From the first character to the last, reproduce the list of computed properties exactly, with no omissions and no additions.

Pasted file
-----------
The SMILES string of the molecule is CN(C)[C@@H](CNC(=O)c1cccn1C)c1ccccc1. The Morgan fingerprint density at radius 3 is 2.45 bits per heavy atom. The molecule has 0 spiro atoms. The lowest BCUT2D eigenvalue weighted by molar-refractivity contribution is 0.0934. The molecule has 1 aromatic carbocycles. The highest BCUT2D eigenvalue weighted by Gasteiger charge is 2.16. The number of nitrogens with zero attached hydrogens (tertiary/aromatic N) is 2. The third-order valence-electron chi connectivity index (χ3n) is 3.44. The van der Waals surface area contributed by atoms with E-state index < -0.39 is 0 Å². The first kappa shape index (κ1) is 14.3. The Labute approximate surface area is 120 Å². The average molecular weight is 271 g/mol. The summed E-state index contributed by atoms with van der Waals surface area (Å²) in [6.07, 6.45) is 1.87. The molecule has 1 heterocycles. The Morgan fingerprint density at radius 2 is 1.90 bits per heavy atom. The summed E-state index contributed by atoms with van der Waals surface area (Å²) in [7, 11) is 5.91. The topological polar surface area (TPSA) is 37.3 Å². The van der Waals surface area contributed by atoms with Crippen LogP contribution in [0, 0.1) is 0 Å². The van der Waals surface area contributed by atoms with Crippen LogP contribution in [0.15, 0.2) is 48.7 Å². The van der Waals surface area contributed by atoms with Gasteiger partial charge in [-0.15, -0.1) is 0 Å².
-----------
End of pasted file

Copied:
The SMILES string of the molecule is CN(C)[C@@H](CNC(=O)c1cccn1C)c1ccccc1. The Morgan fingerprint density at radius 3 is 2.45 bits per heavy atom. The molecule has 0 spiro atoms. The lowest BCUT2D eigenvalue weighted by molar-refractivity contribution is 0.0934. The molecule has 1 aromatic carbocycles. The highest BCUT2D eigenvalue weighted by Gasteiger charge is 2.16. The number of nitrogens with zero attached hydrogens (tertiary/aromatic N) is 2. The third-order valence-electron chi connectivity index (χ3n) is 3.44. The van der Waals surface area contributed by atoms with E-state index < -0.39 is 0 Å². The first kappa shape index (κ1) is 14.3. The Labute approximate surface area is 120 Å². The average molecular weight is 271 g/mol. The summed E-state index contributed by atoms with van der Waals surface area (Å²) in [6.07, 6.45) is 1.87. The molecule has 1 heterocycles. The Morgan fingerprint density at radius 2 is 1.90 bits per heavy atom. The summed E-state index contributed by atoms with van der Waals surface area (Å²) in [7, 11) is 5.91. The topological polar surface area (TPSA) is 37.3 Å². The van der Waals surface area contributed by atoms with Crippen LogP contribution in [0, 0.1) is 0 Å². The van der Waals surface area contributed by atoms with Crippen LogP contribution in [0.15, 0.2) is 48.7 Å². The van der Waals surface area contributed by atoms with Gasteiger partial charge in [-0.15, -0.1) is 0 Å².